No Qatar re-vote, says Fifa official

 02 Apr 2014 - 6:15

Chairman of the FIFA Medical Committee Michel D’Hooghe gives a press conference in Sun City on February 22, 2010

LONDON: Michel D’Hooghe, Fifa’s medical officer, has insisted there will be no re-vote on the controversial decision to award Qatar the 2022 World Cup finals.
“There will be absolutely no re-vote,” D’Hooghe told the London Evening Standard yesterday, a day after Japan said it was ready to step in if Fifa stripped Qatar of staging the 2022 World Cup.
“Some in the English press want that (a re-vote). But it’s not the English press that decide.”
D’Hooghe was one of the Fifa executive committee members who in 2010 awarded the 2018 World Cup to Russia and the 2022 edition to Qatar. 
Belgium’s D’Hooghe, asked if corruption had played a part in either vote, told the Standard: “Absolutely not. I had no feeling anything was going on then and I still have no feeling that there was corruption during this vote.”
D’Hooghe, who led the unsuccessful joint Belgium/Holland bid for 2018, added that many within Fifa felt continued British criticism of the bid process was “partly sour grapes” over the rejection of England’s 2018 offer and that no matter how much football’s world governing body reformed its structure, it would never satisfy some of its harshest critics.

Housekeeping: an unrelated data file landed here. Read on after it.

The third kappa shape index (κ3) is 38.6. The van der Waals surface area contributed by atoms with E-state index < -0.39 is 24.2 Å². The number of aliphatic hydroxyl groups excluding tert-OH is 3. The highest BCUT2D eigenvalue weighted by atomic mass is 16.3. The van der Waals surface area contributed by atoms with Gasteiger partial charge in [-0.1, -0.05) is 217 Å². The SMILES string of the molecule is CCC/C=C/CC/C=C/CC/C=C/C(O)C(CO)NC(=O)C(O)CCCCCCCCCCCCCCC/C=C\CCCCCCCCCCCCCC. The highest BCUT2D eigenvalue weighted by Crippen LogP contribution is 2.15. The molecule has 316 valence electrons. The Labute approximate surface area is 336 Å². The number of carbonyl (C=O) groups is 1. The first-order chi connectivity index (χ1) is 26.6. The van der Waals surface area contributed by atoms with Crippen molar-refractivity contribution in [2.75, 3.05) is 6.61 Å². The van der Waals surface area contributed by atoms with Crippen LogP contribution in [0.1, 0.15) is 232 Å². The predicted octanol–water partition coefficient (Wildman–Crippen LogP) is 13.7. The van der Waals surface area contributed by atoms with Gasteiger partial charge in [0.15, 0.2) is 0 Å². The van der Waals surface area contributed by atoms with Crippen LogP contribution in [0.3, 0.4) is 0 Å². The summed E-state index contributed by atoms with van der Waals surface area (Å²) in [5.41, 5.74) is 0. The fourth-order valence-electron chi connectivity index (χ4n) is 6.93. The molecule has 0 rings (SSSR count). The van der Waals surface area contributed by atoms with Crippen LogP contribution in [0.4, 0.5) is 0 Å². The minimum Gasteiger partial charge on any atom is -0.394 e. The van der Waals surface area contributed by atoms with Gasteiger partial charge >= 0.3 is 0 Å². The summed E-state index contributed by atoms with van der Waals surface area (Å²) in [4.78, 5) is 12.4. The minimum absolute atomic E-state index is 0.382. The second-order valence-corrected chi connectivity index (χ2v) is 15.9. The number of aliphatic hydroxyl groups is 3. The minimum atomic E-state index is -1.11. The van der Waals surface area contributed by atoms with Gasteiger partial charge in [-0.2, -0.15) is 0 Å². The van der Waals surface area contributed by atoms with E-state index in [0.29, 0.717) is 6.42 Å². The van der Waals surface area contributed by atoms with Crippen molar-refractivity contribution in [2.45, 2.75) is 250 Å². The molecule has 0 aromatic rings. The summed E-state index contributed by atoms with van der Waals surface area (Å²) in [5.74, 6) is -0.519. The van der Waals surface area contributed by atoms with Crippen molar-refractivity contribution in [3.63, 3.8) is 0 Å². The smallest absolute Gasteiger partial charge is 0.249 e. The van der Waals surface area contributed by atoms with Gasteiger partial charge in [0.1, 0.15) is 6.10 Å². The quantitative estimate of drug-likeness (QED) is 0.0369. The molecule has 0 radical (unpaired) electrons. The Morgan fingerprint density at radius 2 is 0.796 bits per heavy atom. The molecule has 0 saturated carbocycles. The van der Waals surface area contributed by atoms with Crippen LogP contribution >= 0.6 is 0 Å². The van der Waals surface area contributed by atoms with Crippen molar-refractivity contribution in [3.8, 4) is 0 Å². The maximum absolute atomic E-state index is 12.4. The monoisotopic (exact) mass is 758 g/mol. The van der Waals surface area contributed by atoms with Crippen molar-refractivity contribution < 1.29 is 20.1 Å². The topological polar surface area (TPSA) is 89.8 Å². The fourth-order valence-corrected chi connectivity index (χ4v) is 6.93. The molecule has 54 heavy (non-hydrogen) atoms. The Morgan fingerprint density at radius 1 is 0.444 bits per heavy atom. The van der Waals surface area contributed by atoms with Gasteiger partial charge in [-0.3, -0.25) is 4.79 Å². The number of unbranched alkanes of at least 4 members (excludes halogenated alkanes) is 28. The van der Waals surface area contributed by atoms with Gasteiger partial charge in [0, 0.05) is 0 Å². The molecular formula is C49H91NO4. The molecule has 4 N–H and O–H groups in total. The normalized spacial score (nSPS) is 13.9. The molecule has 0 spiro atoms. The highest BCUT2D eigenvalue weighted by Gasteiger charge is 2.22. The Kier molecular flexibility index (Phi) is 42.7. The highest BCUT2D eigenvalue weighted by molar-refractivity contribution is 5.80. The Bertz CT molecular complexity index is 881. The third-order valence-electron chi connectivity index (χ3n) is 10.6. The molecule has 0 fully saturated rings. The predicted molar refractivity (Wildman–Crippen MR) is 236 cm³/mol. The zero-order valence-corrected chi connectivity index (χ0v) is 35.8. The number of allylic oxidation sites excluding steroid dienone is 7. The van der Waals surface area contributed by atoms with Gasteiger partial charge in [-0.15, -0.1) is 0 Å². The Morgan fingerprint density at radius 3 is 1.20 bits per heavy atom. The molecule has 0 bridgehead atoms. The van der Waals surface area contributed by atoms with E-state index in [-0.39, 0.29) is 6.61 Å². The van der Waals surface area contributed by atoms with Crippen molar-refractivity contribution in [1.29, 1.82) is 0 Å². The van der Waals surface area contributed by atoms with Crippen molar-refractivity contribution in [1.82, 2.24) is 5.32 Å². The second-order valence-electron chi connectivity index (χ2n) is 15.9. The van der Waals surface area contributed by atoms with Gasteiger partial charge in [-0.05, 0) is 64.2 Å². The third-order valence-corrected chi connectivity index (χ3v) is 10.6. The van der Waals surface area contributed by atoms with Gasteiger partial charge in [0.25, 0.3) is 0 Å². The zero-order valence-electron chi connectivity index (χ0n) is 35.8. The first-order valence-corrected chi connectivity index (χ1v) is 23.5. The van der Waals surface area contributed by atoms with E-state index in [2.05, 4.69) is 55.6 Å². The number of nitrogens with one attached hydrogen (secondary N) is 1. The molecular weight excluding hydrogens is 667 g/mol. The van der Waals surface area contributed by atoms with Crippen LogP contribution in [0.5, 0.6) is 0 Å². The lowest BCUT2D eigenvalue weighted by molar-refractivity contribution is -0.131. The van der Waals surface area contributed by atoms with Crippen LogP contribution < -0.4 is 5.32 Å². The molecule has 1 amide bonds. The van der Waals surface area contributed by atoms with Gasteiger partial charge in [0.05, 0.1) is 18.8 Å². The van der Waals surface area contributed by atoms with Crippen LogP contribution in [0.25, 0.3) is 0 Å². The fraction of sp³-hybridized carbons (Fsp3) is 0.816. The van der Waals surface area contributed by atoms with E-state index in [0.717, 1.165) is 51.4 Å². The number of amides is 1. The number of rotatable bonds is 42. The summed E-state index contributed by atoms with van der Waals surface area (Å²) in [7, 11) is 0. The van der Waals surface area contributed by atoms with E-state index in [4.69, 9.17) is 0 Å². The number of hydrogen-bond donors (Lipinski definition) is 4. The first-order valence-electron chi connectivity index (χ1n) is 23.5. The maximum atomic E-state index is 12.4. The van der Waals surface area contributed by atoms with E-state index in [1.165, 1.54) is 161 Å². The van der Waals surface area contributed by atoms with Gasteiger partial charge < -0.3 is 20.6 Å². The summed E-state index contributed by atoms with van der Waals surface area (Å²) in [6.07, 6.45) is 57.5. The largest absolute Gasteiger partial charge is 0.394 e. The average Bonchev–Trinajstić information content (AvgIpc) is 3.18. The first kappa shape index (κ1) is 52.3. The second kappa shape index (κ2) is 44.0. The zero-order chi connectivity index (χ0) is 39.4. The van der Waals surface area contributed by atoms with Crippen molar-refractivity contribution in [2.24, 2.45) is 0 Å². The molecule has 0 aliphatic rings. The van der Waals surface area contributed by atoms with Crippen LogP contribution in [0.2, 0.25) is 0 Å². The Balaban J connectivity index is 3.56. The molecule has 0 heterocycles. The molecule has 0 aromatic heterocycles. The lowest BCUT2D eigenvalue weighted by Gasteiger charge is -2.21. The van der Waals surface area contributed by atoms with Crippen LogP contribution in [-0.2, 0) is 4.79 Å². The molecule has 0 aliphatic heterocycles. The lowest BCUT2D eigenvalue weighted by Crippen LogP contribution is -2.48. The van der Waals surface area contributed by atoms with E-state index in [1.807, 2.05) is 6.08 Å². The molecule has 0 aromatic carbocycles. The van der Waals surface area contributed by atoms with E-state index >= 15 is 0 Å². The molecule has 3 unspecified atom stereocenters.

“But, for the British press, whatever we do is never enough. And the feeling in Fifa is that all this British criticism is partly sour grapes.”
Meanwhile, D’Hooghe remained adamant the 2022 World Cup cannot be played in the heat of a Qatari summer, a point the technical inspectors who examined the original bid had long flagged up as a potential problem.
“In my capacity as chairman of the medical committee, I said the same — that in Qatar, we have to avoid the warmest period of the year. That essentially means June, July and August. I have never changed my opinion from the very beginning.”
D’Hooghe added he’d met with Garcia, an American lawyer, and said he should proceed with his investigations despite the misgivings of some Fifa members.
“It was only after the (executive committee) meeting that I heard that some people were not prepared to accept Garcia,” he said.
“It is very clear. We, the executive committee, had proposed to congress to establish an ethical committee and I would not consider taking that responsibility away from Mr Garcia.